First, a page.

FEBRUARY 11, 2009

Beating up Donington Park

The Formula 1 media seems to have it in for Donington Park, although it is really not clear why this would be. Silverstone has long been the home of the British Grand Prix and while people are used to going there, it is not THAT special a place. It is not as bad as some in F1 would have you believe, but nor is it a truly world class venue. It is just Silverstone. Part of life in modern F1.

Donington is a place that F1 visited once, back in 1993. We all got very wet but we did get to see Ayrton Senna drive one of the greatest laps in the history of the sport. And we had the excitement of Rubens Barrichello running as high as second in only his third F1 start.

Most of those being negative about Donington were not there in 1993 and thus it is hard to understand why the circuit is coming in for such criticism. Bernie Ecclestone seems to think it is a serious operation. So does Max Mosley. So do the local planning authorities in Leicestershire. Even Silverstone seems to have accepted that Donington can host the British Grand Prix in 2010. The local community seems to be quite excited about the idea. The media is not. There are stories of debts, mortgages, legal actions and so on. Work has been going on for some time to build a 70-ft tunnel under the existing circuit which will allow the other construction work to go ahead without disrupting the daily activities of the circuit. If all goes to plan (and the weather does not cause too much disruption) the circuit will be open for testing soon. The majority of the work that is planned is off-track, while new sections of road will be built to complete the new layout - and create two circuits which can be used independently and thus can generate more income.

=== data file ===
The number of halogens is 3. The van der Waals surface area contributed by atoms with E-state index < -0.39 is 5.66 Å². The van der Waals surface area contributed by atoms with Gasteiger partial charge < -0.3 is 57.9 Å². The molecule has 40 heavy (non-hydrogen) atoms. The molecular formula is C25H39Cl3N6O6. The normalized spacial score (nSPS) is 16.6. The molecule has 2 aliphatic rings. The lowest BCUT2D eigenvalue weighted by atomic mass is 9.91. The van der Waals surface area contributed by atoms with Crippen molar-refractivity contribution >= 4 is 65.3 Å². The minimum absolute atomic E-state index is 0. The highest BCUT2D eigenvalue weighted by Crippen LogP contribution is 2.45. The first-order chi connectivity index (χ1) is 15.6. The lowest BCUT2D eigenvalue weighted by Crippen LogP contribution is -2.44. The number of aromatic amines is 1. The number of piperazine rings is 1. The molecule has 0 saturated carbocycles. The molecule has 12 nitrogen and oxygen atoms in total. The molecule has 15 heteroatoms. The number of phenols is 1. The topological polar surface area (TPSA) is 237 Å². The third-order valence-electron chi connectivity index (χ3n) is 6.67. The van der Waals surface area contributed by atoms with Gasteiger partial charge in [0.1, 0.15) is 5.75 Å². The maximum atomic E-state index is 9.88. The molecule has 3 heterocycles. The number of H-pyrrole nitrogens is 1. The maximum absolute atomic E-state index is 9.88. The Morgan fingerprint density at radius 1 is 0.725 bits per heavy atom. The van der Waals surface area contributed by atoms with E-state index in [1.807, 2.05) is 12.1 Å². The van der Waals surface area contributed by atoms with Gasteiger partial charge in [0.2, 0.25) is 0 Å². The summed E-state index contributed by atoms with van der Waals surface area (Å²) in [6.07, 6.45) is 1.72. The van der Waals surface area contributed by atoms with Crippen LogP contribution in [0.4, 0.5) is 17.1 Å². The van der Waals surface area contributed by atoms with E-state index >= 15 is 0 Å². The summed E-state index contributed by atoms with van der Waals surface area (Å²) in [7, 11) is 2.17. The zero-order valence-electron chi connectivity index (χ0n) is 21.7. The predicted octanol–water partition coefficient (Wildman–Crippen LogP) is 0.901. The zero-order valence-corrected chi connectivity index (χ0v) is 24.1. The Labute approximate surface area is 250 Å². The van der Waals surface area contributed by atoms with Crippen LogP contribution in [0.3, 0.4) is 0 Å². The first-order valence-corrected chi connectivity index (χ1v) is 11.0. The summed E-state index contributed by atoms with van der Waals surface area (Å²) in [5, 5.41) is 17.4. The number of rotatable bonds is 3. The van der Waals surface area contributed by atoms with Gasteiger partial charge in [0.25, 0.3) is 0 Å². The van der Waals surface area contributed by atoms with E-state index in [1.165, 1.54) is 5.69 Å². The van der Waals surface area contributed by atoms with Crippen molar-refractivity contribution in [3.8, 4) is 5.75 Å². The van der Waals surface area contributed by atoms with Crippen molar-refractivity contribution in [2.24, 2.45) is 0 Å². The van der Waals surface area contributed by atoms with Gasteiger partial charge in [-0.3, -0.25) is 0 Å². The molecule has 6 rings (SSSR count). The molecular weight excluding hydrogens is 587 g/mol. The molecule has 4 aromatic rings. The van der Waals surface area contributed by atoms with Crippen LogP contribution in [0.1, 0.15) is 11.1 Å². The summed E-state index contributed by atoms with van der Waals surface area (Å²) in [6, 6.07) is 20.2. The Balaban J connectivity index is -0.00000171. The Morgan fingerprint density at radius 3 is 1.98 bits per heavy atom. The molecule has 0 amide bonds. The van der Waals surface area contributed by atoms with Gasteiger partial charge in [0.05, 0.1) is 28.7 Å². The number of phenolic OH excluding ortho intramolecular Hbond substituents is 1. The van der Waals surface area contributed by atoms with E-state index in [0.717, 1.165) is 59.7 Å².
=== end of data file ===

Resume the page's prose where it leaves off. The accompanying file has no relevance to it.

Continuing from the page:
The major problem seems to be that the circuit has given few details about how it will all be funded but one must presume that two years of preparation were not spent without Simon Gillett and his supporters looking at the figures involved. His public relations policy is to avoid an all-singing, all-dancing presentation about how wonderful Donington is going to be as that would have opened the way for disappointment. Gillett's attitude is that he will prove the doubters wrong with solid achievement and thus build up the credibility in the programme as it goes on. He said he would get planning permission. He has. He said work would begin and it has. The next step is to give more details about funding. He says he will do this next month. After we have seen the numbers we can decide whether or not the project sounds serious.

There is no doubt that he does not yet have all the money that is needed and there is a recession which is making life difficult. Perhaps there are cash-flow problems - most businesses have them at one time or another. Perhaps some elements of the rebuilding programme will have to wait a while. But the funding seems to be in place to do the important work to ensure that F1 can race in Leicestershire. The philosophy that attracted his backers to Donington is unchanged. The venue aims to be a centre for events of all kinds and will use the new facilities throughout the year rather than just on a Grand Prix weekend. This is the correct attitude for modern racing facilities, rather than hoping that governments will come to the rescue.